X³: Terran Conflict
Ah The X series, how do I love thee? Let me count the ways... Every game reviewer has one of these, a game or series that touches them on a personal, intimate and downright naughty level, so enamouring them with their depth, breadth and endorphin-releasing wiles that he will hear no bad word said against them, no minor criticism that won't be met with a flurry of prerehearsed counter points and face punches, no rival comparison that won't be put down by shouts of "YOU JUST SHUT UP!" through the tears of infatuation as we cradle the box to our chest and run to our rooms to have a good cry.
For the boy Porter (can I still call him that after his year of editorship?) it's the Fallout games; the Mighty Korgon has his Total War posters stuck to his bedroom walls; Steve Hill won't go anywhere without a copy of Football Manager draped on his arm; and I'm sure Log has a PopCap tattoo hidden underneath his beard. Me, I'm an Xosexual and don't care who knows it. Yes, I know it isn't as fast, fun and friendly as Freelancer, never has been and never will be. But I don't see any sequels to that little number floating about the release schedules, do you? In fact, if it's in-cockpit, direct-action space simulations you want, well X3: Terran Conflict is about your only current generation option really. Good job it's still going strong then, eh?
Love Is The Drug
As the title (and ending to the previous game) suggests, we're on home territory this time round, flying around our own solar system to begin with, marvelling at the beautifully rendered rings of Saturn, sighing wistfully at the gaseous beauty of Jupiter, and giggling childishly at the computer's unrefined pronunciation of Uranus.
The plot doesn't take long to kick in and, sadly once again, it's Xs main failing. For all the alien incursions, returns of old threats and attempts at tension, try as they might Egosoft just can't seem to crack the storytelling nut, and I'm not sure it's one that'll ever really get solved while we players remain resolutely inside our cockpits. Stories require character development to engage, and for all the communication window talking heads, Xs is a soulless universe. Freelancer scored by letting you stretch your legs wandering around stations, Xs only real star is the universe itself.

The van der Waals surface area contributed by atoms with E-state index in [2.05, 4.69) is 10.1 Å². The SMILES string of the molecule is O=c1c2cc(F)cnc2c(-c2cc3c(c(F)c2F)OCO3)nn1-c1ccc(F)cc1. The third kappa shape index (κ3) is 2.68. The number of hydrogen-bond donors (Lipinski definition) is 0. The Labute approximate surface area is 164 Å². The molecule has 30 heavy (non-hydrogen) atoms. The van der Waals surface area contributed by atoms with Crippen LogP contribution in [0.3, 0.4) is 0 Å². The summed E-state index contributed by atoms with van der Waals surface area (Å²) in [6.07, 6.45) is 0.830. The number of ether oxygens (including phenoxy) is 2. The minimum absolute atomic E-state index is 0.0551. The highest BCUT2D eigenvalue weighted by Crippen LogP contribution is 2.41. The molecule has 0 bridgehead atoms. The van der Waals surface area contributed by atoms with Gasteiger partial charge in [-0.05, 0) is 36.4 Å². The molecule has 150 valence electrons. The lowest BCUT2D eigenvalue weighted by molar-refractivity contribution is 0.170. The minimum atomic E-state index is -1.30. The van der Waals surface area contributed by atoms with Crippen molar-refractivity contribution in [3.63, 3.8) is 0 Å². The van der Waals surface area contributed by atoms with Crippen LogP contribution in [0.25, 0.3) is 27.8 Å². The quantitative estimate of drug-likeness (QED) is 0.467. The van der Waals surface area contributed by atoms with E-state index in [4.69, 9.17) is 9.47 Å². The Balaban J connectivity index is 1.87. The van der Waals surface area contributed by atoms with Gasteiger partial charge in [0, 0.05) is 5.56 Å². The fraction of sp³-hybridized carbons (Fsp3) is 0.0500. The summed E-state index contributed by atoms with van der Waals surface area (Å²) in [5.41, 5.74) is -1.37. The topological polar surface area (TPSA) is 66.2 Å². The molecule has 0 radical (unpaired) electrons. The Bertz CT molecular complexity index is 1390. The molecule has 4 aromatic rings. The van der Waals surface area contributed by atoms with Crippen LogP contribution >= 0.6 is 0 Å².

But at least it's a universe that is richer in depth and detail (visual and otherwise) than ever before. X3: Terran Conflict builds upon all the freedom of choice the previous titles offered, increasing the interactivity with a revamped and much more intuitive interface, allowing for easy control of everything from single ships to entire multi-wing fleets.
Better yet, the progress made with the combat mechanics shown in X3: Reunion has continued apace, to the point where the new mouse control system that's on offer is fluid, smooth, enjoyable and easily on a par with Freelancer's fun factor.
What we have then is a universe of staggering beauty and option, one that builds upon the X legacy and enriches it immeasurably without ever actually revolutionising it. It's true that this is less a sequel and more an extension of the last X title, a refinement of the prior game rather than genuinely-offering anything new.
It's still a game that you have to want to love, rather than one that will entrance the reluctant majority regardless, but will generously reward you, should you be willing to let yourself go along with it. It's still not the pick-up-and-play immediate gratification of Freelancer, and the requirement of patience and thought might still dissuade the casuals.
I guess it says something that even after five years we can still compare this with Microsoft's now-dated rival.
But the infatuation continues, even if it's something of a clearer, where-is-this-relationship-going sort of direction than in previous years. The sex is still great, and I'd love to say we could still stay faithful to one another for many years to come. But it may well be that we've come to a point in our lives when it might not be a bad idea for us to start seeing other people. I've already got my eye on X-Online, actually. Or I could break this tortuous metaphor, and start dating human beings.
If I had a hammer
One of the reasons that the X series has always impressed and annoyed in equal measures is the very nature of the depth on offer. Each game, Terran Conflict included, comes packed with a raft of gameplay options (good) that the majority of people will never find without a deal of internet forum detective work as they never get mentioned in the manuals (bad).
For example, should your ship take damage in a fight, you can limp back to a spacedock as recommended by the manual, or park up somewhere quiet hop out in your spacesuit and blast lovely healing juice at your hull until you're ready to fly on. Is that mentioned anywhere in the manual? No wonder non-fans label this series as cold and unfriendly...
Download X³: Terran Conflict
- PC compatible
- Operating systems: Windows 10/Windows 8/Windows 7/2000/Vista/WinXP